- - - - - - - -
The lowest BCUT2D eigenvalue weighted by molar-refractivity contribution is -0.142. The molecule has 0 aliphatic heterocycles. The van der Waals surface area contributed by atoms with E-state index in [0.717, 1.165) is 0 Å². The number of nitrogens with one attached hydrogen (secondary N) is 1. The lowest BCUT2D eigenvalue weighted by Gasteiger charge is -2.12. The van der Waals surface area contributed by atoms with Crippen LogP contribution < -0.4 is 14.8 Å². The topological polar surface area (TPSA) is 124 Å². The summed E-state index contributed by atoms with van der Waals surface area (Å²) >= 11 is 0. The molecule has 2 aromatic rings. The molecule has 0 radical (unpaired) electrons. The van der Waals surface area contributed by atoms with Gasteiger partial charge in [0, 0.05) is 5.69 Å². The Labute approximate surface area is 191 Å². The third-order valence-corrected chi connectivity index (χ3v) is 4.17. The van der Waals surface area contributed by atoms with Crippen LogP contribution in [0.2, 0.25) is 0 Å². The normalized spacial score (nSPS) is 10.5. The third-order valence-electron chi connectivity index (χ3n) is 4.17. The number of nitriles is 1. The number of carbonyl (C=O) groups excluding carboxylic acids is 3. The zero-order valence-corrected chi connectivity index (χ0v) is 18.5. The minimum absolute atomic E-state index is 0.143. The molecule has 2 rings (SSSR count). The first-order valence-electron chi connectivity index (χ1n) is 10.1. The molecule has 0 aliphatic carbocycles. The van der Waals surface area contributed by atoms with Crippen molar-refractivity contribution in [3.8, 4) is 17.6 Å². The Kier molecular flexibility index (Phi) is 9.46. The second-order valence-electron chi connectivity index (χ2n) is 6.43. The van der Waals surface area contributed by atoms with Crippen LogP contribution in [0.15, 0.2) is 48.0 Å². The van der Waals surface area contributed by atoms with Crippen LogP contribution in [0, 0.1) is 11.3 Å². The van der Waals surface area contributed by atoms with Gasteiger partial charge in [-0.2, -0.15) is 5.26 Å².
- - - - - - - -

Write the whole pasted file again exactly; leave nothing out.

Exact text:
The lowest BCUT2D eigenvalue weighted by molar-refractivity contribution is -0.142. The molecule has 0 aliphatic heterocycles. The van der Waals surface area contributed by atoms with E-state index in [0.717, 1.165) is 0 Å². The number of nitrogens with one attached hydrogen (secondary N) is 1. The lowest BCUT2D eigenvalue weighted by Gasteiger charge is -2.12. The van der Waals surface area contributed by atoms with Crippen LogP contribution < -0.4 is 14.8 Å². The topological polar surface area (TPSA) is 124 Å². The summed E-state index contributed by atoms with van der Waals surface area (Å²) >= 11 is 0. The molecule has 2 aromatic rings. The molecule has 0 radical (unpaired) electrons. The van der Waals surface area contributed by atoms with Gasteiger partial charge in [0, 0.05) is 5.69 Å². The Labute approximate surface area is 191 Å². The third-order valence-corrected chi connectivity index (χ3v) is 4.17. The van der Waals surface area contributed by atoms with Crippen LogP contribution in [0.2, 0.25) is 0 Å². The normalized spacial score (nSPS) is 10.5. The third-order valence-electron chi connectivity index (χ3n) is 4.17. The number of nitriles is 1. The number of carbonyl (C=O) groups excluding carboxylic acids is 3. The zero-order valence-corrected chi connectivity index (χ0v) is 18.5. The minimum absolute atomic E-state index is 0.143. The molecule has 2 rings (SSSR count). The first-order valence-electron chi connectivity index (χ1n) is 10.1. The molecule has 0 aliphatic carbocycles. The van der Waals surface area contributed by atoms with Crippen molar-refractivity contribution in [3.8, 4) is 17.6 Å². The Kier molecular flexibility index (Phi) is 9.46. The second-order valence-electron chi connectivity index (χ2n) is 6.43. The van der Waals surface area contributed by atoms with Crippen LogP contribution in [0.15, 0.2) is 48.0 Å². The van der Waals surface area contributed by atoms with Crippen LogP contribution in [0, 0.1) is 11.3 Å². The van der Waals surface area contributed by atoms with Gasteiger partial charge in [-0.2, -0.15) is 5.26 Å².